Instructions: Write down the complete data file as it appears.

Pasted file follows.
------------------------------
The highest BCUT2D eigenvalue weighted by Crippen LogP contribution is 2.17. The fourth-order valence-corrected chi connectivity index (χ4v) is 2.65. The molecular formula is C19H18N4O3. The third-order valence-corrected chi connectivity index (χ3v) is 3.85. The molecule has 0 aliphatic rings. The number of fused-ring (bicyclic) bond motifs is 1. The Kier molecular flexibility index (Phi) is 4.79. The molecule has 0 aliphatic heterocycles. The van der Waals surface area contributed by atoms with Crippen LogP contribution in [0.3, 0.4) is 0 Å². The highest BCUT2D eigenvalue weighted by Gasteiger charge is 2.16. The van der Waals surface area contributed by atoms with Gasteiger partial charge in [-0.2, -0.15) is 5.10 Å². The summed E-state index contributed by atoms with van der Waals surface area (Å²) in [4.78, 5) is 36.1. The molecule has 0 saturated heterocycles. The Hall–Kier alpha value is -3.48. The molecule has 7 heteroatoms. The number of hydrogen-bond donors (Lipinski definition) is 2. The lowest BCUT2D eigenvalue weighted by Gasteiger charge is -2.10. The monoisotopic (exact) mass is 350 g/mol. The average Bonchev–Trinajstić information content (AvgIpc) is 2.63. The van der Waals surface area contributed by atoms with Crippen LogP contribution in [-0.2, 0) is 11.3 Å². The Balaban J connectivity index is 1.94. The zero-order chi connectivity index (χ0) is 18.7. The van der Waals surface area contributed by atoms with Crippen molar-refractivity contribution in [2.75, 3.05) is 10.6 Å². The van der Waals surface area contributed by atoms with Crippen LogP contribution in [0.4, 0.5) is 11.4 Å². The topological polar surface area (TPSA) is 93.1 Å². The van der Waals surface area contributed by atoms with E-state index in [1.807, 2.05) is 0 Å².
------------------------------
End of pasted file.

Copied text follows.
The highest BCUT2D eigenvalue weighted by Crippen LogP contribution is 2.17. The fourth-order valence-corrected chi connectivity index (χ4v) is 2.65. The molecular formula is C19H18N4O3. The third-order valence-corrected chi connectivity index (χ3v) is 3.85. The molecule has 0 aliphatic rings. The number of fused-ring (bicyclic) bond motifs is 1. The Kier molecular flexibility index (Phi) is 4.79. The molecule has 0 aliphatic heterocycles. The van der Waals surface area contributed by atoms with Crippen LogP contribution in [0.3, 0.4) is 0 Å². The highest BCUT2D eigenvalue weighted by Gasteiger charge is 2.16. The van der Waals surface area contributed by atoms with Gasteiger partial charge in [-0.2, -0.15) is 5.10 Å². The summed E-state index contributed by atoms with van der Waals surface area (Å²) in [4.78, 5) is 36.1. The molecule has 0 saturated heterocycles. The Hall–Kier alpha value is -3.48. The molecule has 7 heteroatoms. The number of hydrogen-bond donors (Lipinski definition) is 2. The lowest BCUT2D eigenvalue weighted by Gasteiger charge is -2.10. The monoisotopic (exact) mass is 350 g/mol. The average Bonchev–Trinajstić information content (AvgIpc) is 2.63. The van der Waals surface area contributed by atoms with Crippen LogP contribution in [-0.2, 0) is 11.3 Å². The Balaban J connectivity index is 1.94. The zero-order chi connectivity index (χ0) is 18.7. The van der Waals surface area contributed by atoms with Crippen molar-refractivity contribution in [2.75, 3.05) is 10.6 Å². The van der Waals surface area contributed by atoms with Crippen LogP contribution in [0.4, 0.5) is 11.4 Å². The topological polar surface area (TPSA) is 93.1 Å². The van der Waals surface area contributed by atoms with E-state index in [1.807, 2.05) is 0 Å².